A look at the Legal Aid Agency’s attempts to increase access to legal aid-funded advice, representation and mediation in response to COVID-19.
Coronavirus Act 2020
As part of the emergency measures brought in by the government to respond to the coronavirus crisis, new powers have been given to the state to place certain requirements and restrictions on individuals. Appeals can be made to the magistrates’ court (Coronavirus Act 2020 Sch 21 paras 17 (England) and 61 (Wales)). Any organisation with a civil contract can make an application, which has its own form and process
. It is regrettable that legal aid to fund these challenges is only available through exceptional case funding, with its attendant uncertainty, rather than through an extension to the scope of legal aid.
There has been an upsurge in domestic abuse since the lockdown. It is in scope of legal aid without evidence of previous abuse. However, it is means-tested. Representatives of legal aid practitioner groups have been calling on the Ministry of Justice to provide non-means-tested legal aid in domestic abuse cases.
This has not been forthcoming so far, but on 9 April, the LAA made some changes to its guidance
to make evidence of domestic abuse easier to obtain, and thus provide ‘gateway evidence’ to legal aid for a range of children and finance matters. From 15 May 2020, the existing Civil Legal Aid (Procedure) Regulations 2012 SI No 3098 will be amended to allow a wider range of acceptable evidence from agencies supporting survivors and for individuals granted leave to remain in the UK as victims of domestic violence (Civil Legal Aid (Procedure) (Amendment) Regulations 2020 SI No 439).
We could see an increase in demand for mediation as backlogs of cases lengthen and it becomes more difficult to access the courts. In a welcome but overdue development, the LAA has removed the requirement for family mediation applicants to attend the mediator’s premises in person (Civil Legal Aid (Procedure) (Amendment) Regulations 2020 reg 7). This brings mediation more into line with the provisions of the Standard Civil Contract 2018
for categories of law; but the civil and family law provisions remain more liberal and there is no obvious reason for this (2018 Standard Civil Contract Specification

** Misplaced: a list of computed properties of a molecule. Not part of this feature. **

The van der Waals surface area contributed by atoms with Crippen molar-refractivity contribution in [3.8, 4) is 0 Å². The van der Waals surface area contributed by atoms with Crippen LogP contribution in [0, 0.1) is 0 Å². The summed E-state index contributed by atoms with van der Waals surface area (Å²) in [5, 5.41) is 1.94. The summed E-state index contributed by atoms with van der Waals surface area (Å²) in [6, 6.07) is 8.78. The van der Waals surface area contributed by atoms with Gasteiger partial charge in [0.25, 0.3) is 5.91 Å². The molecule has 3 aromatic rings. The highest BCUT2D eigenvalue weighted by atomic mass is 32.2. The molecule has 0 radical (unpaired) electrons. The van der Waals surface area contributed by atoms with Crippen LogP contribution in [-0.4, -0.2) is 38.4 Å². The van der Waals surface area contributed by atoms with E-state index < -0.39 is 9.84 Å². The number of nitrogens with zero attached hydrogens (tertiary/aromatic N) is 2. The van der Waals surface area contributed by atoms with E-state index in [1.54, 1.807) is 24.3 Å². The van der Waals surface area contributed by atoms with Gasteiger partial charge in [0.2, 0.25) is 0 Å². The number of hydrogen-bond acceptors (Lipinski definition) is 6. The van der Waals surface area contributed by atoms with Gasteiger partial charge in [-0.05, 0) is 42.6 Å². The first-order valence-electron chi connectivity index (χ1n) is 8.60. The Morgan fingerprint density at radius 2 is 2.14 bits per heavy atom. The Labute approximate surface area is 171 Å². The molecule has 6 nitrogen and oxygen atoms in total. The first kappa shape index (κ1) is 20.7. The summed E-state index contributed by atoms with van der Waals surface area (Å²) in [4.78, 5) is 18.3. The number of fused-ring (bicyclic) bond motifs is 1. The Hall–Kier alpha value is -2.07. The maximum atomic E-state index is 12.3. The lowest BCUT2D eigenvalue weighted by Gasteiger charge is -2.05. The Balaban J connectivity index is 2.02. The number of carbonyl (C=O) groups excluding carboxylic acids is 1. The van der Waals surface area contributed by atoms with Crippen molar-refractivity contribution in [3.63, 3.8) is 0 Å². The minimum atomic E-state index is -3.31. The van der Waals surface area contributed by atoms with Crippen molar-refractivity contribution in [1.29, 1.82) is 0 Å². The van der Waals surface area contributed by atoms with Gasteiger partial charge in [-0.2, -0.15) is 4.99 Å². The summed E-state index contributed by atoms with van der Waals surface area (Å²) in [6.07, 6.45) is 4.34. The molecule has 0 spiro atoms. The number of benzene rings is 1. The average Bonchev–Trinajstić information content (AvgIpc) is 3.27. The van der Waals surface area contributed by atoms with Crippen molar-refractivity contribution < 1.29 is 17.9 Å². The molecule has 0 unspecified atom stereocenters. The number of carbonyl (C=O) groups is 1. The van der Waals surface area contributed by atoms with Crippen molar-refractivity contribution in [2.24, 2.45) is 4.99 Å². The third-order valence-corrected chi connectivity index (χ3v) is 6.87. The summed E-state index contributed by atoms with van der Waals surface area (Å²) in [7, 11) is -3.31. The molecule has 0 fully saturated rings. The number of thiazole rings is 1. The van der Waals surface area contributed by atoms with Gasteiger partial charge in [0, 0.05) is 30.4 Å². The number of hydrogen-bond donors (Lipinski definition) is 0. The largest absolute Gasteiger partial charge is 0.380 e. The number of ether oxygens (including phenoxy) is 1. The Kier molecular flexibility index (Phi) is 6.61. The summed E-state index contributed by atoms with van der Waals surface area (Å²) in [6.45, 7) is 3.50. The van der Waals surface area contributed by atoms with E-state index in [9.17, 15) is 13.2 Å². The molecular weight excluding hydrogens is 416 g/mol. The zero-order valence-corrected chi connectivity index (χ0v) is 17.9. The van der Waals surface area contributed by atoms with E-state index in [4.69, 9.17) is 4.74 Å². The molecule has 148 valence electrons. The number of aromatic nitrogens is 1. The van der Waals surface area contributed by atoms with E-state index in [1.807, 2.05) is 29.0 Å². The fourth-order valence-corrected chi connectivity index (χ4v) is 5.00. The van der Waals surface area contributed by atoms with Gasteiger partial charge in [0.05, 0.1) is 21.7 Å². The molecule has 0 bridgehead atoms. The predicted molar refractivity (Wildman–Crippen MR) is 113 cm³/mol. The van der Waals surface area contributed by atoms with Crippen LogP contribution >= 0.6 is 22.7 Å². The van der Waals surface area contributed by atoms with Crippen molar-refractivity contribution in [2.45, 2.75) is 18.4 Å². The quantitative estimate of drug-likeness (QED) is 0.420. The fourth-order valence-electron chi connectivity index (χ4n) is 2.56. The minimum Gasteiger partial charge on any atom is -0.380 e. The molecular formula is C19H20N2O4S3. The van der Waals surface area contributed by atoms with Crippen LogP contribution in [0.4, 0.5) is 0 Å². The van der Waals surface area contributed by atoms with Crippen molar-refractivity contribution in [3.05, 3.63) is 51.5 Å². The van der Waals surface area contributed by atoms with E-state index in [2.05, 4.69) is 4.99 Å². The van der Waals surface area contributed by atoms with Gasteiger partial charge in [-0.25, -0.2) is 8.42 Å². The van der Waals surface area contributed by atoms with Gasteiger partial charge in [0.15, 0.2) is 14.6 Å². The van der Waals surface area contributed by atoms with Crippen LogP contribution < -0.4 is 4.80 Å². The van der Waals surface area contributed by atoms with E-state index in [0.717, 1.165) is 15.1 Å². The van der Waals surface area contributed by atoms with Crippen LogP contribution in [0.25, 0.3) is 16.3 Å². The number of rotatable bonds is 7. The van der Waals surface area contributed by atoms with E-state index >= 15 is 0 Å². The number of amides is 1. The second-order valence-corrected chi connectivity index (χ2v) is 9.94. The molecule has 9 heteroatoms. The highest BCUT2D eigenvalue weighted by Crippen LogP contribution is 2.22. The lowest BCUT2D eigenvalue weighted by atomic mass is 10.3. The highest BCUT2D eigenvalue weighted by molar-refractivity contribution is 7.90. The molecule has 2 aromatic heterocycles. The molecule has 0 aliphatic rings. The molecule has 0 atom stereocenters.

, August 2018, paras 3.15–3.20).
Education, discrimination, owner-occupiers and inquests
From 15 May 2020, members of the public will still be able to use the Civil Legal Advice
telephone service in these categories if they wish, but it will no longer be mandatory.
Local providers with a housing contract will be able to advise/represent owner-occupiers facing loss of their home due to default on secured loans falling into the debt category. All housing contracts include a notional four legal help matter starts for debt matters. These can be increased to six by the contract-holding organisation, after they have notified their contract manager. They can make an application through the contract manager if they need more matter starts (2018 Standard Civil Contract Specification
, paras 1.21–1.24).
This may increase access to legal advice for some people and in some parts of the country, but in areas with higher house prices, owner-occupiers with equity may fall foul of the means test. Unfortunately, it appears that the eligibility review that was underway1See Legal support: the way ahead, CP 40, February 2019, page 10.
has been paused due to the COVID-19 outbreak.
From 15 May 2020, local providers with a contract in the education category will be able to advise/represent in special educational needs cases. At the time of writing, there were 18 offices listed with education contracts
. In addition, 23 local providers with discrimination contracts will be able to advise on discrimination cases, even where they would normally be out of scope, eg, in employment matters.
This represents a significant increase but may well not meet the need throughout England and Wales, even with the remote delivery provisions in the Standard Civil Contract 2018
. These changes need to be well publicised in order to raise awareness that legal aid is more widely available.
Also from 15 May 2020, it will be possible for legal help for inquests to be backdated where the director of legal aid disapplies financial eligibility limits in relation to the application.